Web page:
SO5. Callisto – the oldest primordial planet in the Solar System

On the website of the Institute of Planetary Research of the German Aerospace Center (DLR) we read:

"JUICE is an ESA mission that was selected in 2012 as the first L-class mission (L stands for 'large') within the Cosmic Vision programme. The aim is to explore Jupiter, its moons and its magnetosphere. In particular, Jupiter's moon Ganymede will be studied in detail. JUICE is thus the first mission ever to enter orbit around a moon of another planet. The launch is planned for June 2022 with an ARIANE 5 ECA launch vehicle from the European spaceport Kourou. ... After a flight time of more than 7 years, the space probe will enter an orbit around Jupiter and initially orbit the giant planet for about 3 years. During this phase, fly-bys of the moons Europa, Ganymede and Callisto will take place, which serve both scientific purposes and are necessary for orbit corrections of the space probe ('gravity assists'). In addition, Jupiter itself and its magnetosphere will be studied in detail. Afterwards, the spacecraft will enter a polar orbit around Ganymede and, in the final phase of the nominal mission, orbit it at an altitude of about 500 km. During this part of the mission, data will be collected that will show whether there is a global water ocean beneath the ice crust of Ganymede and at what depth it lies. The observations made so far for Europa and Callisto also point to oceans under the moons' ice crusts. This is why the Jupiter system, along with the planet Mars and Saturn's moons Titan and Enceladus, is of particular importance in the search for extraterrestrial life forms in the Solar System. The overall goals of the mission are (a) to explore habitable worlds in systems with a central gas giant, and (b) to explore Jupiter as an archetype of gas giants."

As Roland Milles presents on his website:

"The four largest moons of Jupiter can be observed with simple optical telescopes. Which explains why they were discovered by Galileo Galilei in 1610. They are also called "Galilean moons" after their discoverer. The largest moon "Ganymede" is also the largest moon in the Solar System. On 31 May 2014, all four moons were visible next to Jupiter at 22:30. In order to show the moons in the photo, the exposure time had to be chosen a little longer, therefore Jupiter was overexposed and looks larger in the photo than it is in reality."

However, our Unified Science tells a very different story about the formation of the system of the four Galilean moons around Jupiter, Jupiter itself, and Saturn with its largest moon, Titan. As the diagram below shows,

the original companion of the primordial Sun, the Andrea-Star had also formed its four primordial planets permitted by the cosmic quantisation rules, similar to the primordial Sun itself. The primordial planets of the primordial Sun were all about 12500 km in diameter, with a density of just over 5000 kg/m³. In contrast, the primordial planets of the Andrea-Star, since they could only form at the edge of the accretion disk where relatively less material was available, were correspondingly smaller and lighter. Their average diameter was about 5000 km and their density just over 3000 kg/m³. They were, from the inside out, Ur-Io, Ganymede, Callisto, and Titan. They all formed (at the latest) 7.1 billion years ago. In the critical turbulent phase of the Solar System's existence 3.5 billion years ago, when the primordial Saturn had fatally struck the Andrea-Star and hurled its nucleus, today's Jupiter, into the interior of the primordial Solar System, today's Solar System was formed.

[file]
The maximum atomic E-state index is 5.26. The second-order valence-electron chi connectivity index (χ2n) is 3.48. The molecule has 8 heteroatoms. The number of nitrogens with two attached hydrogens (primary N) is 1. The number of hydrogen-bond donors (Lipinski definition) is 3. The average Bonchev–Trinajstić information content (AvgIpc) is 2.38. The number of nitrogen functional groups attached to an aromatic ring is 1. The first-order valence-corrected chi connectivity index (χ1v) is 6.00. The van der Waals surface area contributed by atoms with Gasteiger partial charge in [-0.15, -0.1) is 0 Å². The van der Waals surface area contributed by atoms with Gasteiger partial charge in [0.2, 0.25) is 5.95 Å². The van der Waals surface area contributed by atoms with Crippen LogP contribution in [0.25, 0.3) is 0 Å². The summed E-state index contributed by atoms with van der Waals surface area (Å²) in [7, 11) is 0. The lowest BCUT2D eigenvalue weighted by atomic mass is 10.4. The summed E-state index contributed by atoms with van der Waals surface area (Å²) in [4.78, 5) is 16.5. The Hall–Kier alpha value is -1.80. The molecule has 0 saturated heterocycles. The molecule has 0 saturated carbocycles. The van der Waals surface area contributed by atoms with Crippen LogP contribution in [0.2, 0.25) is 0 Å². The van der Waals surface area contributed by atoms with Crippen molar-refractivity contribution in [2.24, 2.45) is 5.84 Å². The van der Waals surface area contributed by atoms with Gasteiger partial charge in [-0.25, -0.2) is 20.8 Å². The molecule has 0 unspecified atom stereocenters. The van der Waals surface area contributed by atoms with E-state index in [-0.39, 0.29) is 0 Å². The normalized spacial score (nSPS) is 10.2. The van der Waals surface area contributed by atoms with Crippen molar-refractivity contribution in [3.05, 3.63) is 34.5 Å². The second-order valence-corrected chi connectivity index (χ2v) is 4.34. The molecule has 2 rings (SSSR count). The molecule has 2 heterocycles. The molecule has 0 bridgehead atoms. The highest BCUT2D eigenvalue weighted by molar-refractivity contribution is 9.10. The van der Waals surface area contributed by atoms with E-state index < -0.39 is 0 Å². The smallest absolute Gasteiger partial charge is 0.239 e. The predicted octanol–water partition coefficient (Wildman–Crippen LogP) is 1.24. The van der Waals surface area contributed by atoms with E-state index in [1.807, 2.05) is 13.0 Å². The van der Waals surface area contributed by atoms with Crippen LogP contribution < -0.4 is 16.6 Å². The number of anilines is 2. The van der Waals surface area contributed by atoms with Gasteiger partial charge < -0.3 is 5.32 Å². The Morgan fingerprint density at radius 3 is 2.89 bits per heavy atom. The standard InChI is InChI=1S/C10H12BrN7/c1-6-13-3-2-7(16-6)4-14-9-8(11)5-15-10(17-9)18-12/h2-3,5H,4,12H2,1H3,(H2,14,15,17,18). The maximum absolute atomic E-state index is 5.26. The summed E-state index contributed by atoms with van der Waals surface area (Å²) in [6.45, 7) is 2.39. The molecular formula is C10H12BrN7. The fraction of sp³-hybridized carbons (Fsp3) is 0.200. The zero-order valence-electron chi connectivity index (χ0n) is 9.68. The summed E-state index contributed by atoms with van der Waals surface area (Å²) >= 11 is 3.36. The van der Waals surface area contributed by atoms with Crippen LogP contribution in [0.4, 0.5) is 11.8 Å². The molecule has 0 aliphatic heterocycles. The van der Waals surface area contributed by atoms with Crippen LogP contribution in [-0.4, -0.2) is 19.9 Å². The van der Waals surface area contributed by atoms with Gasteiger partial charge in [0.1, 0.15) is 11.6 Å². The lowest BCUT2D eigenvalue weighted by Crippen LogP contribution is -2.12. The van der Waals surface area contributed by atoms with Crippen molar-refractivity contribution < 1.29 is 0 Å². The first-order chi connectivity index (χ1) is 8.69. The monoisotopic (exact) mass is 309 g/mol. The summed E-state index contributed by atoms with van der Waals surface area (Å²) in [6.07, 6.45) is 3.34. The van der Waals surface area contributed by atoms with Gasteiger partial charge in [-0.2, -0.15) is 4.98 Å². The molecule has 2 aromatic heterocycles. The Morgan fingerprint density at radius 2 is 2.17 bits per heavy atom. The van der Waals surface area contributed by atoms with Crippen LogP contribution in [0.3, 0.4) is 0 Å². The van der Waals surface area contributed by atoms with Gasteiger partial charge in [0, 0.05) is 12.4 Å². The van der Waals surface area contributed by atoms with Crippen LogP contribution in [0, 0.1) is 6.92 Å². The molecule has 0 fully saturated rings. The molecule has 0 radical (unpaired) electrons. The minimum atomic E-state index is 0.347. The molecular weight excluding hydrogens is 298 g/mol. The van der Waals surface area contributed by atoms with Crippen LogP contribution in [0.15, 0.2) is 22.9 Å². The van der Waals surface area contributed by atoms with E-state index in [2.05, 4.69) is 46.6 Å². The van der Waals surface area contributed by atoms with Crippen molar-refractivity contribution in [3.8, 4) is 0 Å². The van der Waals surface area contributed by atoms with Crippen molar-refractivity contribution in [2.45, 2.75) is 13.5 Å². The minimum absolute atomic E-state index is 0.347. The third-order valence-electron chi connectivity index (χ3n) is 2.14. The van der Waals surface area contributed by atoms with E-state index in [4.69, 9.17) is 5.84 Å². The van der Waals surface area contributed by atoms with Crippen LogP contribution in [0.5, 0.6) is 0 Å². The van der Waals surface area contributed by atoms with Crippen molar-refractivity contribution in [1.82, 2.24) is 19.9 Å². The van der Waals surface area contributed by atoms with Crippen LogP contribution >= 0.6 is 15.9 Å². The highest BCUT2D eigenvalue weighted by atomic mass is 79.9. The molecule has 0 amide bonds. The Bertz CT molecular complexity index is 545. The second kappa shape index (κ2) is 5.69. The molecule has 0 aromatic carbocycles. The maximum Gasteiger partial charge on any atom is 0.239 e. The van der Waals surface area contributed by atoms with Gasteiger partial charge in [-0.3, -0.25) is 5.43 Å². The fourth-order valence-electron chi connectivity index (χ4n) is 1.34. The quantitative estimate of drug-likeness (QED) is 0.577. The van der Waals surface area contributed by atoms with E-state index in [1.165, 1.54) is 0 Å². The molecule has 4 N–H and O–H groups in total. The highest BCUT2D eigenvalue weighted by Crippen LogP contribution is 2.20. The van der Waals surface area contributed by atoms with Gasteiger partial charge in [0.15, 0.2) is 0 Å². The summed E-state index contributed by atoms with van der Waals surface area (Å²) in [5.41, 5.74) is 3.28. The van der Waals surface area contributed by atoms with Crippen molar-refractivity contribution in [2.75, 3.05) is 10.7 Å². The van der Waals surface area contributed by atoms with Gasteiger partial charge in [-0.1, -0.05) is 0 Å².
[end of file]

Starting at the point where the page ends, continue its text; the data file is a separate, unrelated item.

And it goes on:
The primordial Io, Ganymede, and Callisto have remained true to their former centrepiece, the core of the Andrea-Star, today's Jupiter, and have migrated with it into the interior of the system. What remained of the attacking primordial Saturn, today's Saturn, still managed to capture the outermost primordial planet of the Andrea star, Titan, where it has also remained to this day.

In all the confusion, Ur-Io was unlucky and collided with another body. Perhaps it was even Ganymede, which shows clear traces of several collisions from this time. In any case, Ur-Io was dismembered. Its two largest pieces, today's Io and Europa, remained with Jupiter. The other fragments of primordial Io formed the other moons of today's Solar System. Except for our Moon, which was formed from a simultaneous collision of the also fragmented primordial Mars with the primordial Earth. According to our prehistory of the "Galilean moons", today's Callisto is the only moon of present-day Jupiter that still retains its original, 7.1 billion-year-old surface.

This leads to my fifth observation proposal here. One instrument on board JUICE is GALA-Altimeter. One of its goals is to measure elevation profiles of geological surface formations on Ganymede, Europa, and Callisto. So we would have to find a way to use one or other of the "tools" on board the JUICE spacecraft to determine the age of the moons under investigation. This would make Callisto the oldest planet in our Solar System. I am convinced of that. One would only have to somehow persuade the management of the mission to such a rethink. The first contact address would be:

Dr. Hauke Hußmann; Abteilungsleitung; DLR Institut für Planetenforschung, Berlin; Tel.: +49 30 67055-315

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